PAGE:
Thesis Title

The Distribution of Genetic Variation Among Relictual Populations of Missouri Tallgrass Prairie Plants

Date of Graduation

Fall 1994

Degree

Master of Science in Biology

Department

Biology

Committee Chair

John Heywood

Subject Categories

Biology

Abstract

The amount of genetic variability that is lost from a species when an ecosystem is fragmented will be proportional to the magnitude of genetic differentiation among its individual populations. To assess the genetic effect of habitat destruction on tallgrass prairie plant species, Wright's F-statistics were used to describe the distribution of allozyme variation among five prairie preserves in Missouri for three plant species: Schizachyrium scoparius (little bluestem), which presumably reproduces in the prairie ecosystem predominantly via vegetative propagation, Ruellia humilis, which has a mixed mating system, and Liatris pycnostachya, which is an obligate outcrosser. The Fst estimates were 0.0318 for S. scoparius (two polymorphic loci), 0.0385 for R. humilis (six polymorphic loci), and 0.0242 for L. pycnostachya (seven polymorphic loci). thus, over 96% of the allozyme variation present within each of these species in Missouri is found with individual populations. The very low level of differentiation indicates that gene flow among prairie plant populations has been sufficient to counteract genetic drift in these populations, so that the present day system of prairie preserves should contain the majority of allozyme variability which was present in the unfragmented prairie ecosystem. This homogeneous pattern may not be present for genetic loci which are affected by selection.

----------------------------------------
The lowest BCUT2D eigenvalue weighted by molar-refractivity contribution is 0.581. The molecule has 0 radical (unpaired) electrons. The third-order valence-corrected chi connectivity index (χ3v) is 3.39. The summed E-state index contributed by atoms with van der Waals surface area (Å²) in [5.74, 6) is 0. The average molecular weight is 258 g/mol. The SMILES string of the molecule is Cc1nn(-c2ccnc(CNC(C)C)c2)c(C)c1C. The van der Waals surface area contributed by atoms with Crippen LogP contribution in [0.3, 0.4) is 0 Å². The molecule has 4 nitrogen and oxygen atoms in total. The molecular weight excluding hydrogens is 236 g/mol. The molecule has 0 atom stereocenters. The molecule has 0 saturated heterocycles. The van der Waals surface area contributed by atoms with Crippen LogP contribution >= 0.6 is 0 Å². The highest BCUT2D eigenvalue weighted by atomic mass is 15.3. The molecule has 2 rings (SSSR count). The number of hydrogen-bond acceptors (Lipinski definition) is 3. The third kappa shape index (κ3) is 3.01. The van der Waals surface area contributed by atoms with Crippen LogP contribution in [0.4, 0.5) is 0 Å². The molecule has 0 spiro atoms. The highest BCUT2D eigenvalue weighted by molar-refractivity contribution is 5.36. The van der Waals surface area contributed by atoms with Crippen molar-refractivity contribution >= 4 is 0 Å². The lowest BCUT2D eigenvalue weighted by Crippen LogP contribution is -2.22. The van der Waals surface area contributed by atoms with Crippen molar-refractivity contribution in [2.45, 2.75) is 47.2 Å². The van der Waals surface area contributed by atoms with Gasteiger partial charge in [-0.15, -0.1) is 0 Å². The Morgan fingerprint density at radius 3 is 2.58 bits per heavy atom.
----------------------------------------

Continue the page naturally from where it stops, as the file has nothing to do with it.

Copyright

© Cay Anne Carter

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Dissertation/Thesis

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